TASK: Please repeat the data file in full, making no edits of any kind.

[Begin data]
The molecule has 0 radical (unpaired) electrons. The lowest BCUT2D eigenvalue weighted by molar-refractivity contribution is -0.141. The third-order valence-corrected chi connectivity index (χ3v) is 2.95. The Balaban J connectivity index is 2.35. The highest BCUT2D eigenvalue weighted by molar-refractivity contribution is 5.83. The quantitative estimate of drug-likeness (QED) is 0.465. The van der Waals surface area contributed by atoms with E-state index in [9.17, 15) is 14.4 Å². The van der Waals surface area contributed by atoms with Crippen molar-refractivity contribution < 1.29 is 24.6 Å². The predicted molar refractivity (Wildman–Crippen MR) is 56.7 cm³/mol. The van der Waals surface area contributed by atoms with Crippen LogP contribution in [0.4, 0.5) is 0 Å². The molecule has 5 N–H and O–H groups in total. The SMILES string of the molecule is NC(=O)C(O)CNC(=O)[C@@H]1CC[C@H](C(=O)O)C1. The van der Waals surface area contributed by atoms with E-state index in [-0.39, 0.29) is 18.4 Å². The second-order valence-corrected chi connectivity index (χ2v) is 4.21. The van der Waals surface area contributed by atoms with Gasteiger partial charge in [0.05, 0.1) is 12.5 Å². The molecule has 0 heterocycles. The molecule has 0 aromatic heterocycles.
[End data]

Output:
The molecule has 0 radical (unpaired) electrons. The lowest BCUT2D eigenvalue weighted by molar-refractivity contribution is -0.141. The third-order valence-corrected chi connectivity index (χ3v) is 2.95. The Balaban J connectivity index is 2.35. The highest BCUT2D eigenvalue weighted by molar-refractivity contribution is 5.83. The quantitative estimate of drug-likeness (QED) is 0.465. The van der Waals surface area contributed by atoms with E-state index in [9.17, 15) is 14.4 Å². The van der Waals surface area contributed by atoms with Crippen molar-refractivity contribution < 1.29 is 24.6 Å². The predicted molar refractivity (Wildman–Crippen MR) is 56.7 cm³/mol. The van der Waals surface area contributed by atoms with Crippen LogP contribution in [0.4, 0.5) is 0 Å². The molecule has 5 N–H and O–H groups in total. The SMILES string of the molecule is NC(=O)C(O)CNC(=O)[C@@H]1CC[C@H](C(=O)O)C1. The van der Waals surface area contributed by atoms with E-state index in [-0.39, 0.29) is 18.4 Å². The second-order valence-corrected chi connectivity index (χ2v) is 4.21. The van der Waals surface area contributed by atoms with Gasteiger partial charge in [0.05, 0.1) is 12.5 Å². The molecule has 0 heterocycles. The molecule has 0 aromatic heterocycles.